Of course, there is the other side of the weird coin which is that perhaps perception itself by these beings determines the material plane’s very existence or, to quote George Berkeley, “To be is to be perceived.” Imagine if said watchers started perceiving a thing in a different way, or began ignoring it entirely. In essence, they could make something cease to exist by diminishing or denying it. Changing someone’s perceptions or having them ignore a thing can definitely change the world as human beings have proved many times in fiction and in reality.

Essentially, you can also say that by actively not looking or paying attention to the rest of the “normal world,” they also affect reality. In the case of the Highlander Watchers, if they stopped observing and went away, a lot of the historical lore and information on the Immortals that pop up among humanity would be lost. I suppose it could said that this wouldn’t hurt anyone–I mean no one would really ever know what was lost or not–but as these plots unfold it is never really as simple as all that. Imagine, for instance, an evil Immortal is gaining power and you know as a Watcher that if he or she continues at this rate, they will rule the world. You have the knowledge to stop them or at least help someone indirectly in doing so. Of course, the rules exist for a reason and the idea of possibly making things worse or revealing your presence to those who don’t understand you or your work are definitely barriers to overcome right there.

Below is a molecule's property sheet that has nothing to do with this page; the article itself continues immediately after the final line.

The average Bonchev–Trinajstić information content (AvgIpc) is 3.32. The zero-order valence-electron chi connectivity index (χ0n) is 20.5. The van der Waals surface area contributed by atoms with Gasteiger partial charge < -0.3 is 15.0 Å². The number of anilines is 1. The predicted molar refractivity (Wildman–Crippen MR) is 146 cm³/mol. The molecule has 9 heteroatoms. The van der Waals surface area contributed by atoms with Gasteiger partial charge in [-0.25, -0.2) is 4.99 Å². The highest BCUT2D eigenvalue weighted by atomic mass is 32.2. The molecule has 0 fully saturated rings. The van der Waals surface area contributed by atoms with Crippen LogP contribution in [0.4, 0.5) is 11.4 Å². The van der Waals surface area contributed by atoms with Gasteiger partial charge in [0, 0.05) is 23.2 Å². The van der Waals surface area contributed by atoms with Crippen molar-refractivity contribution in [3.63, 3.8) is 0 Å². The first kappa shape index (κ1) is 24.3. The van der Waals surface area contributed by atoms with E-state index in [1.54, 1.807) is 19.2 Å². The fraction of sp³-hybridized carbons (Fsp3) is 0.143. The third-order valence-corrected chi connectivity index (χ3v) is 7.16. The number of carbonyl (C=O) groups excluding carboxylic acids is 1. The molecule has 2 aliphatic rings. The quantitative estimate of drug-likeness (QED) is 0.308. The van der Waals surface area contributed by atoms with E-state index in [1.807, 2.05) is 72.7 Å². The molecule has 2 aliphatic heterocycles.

This is not the only series where such a moral conundrum happens. In StarGate, there have been Ascended Ancients and even the character of Daniel Jackson that have realized that if they let events continue unimpeded in the material plane, villains like Anubis or Adria will not only cause damage to that plane but potentially their own as well. Yet the argument is that the code exists for a reason. As a result, they can interfere, but only in small plausible ways in that reality: as though they are playing some sort of game or helping to write a novel where continuity has to be maintained (I really like that word, continuity), but then they aren’t really just watchers anymore are they?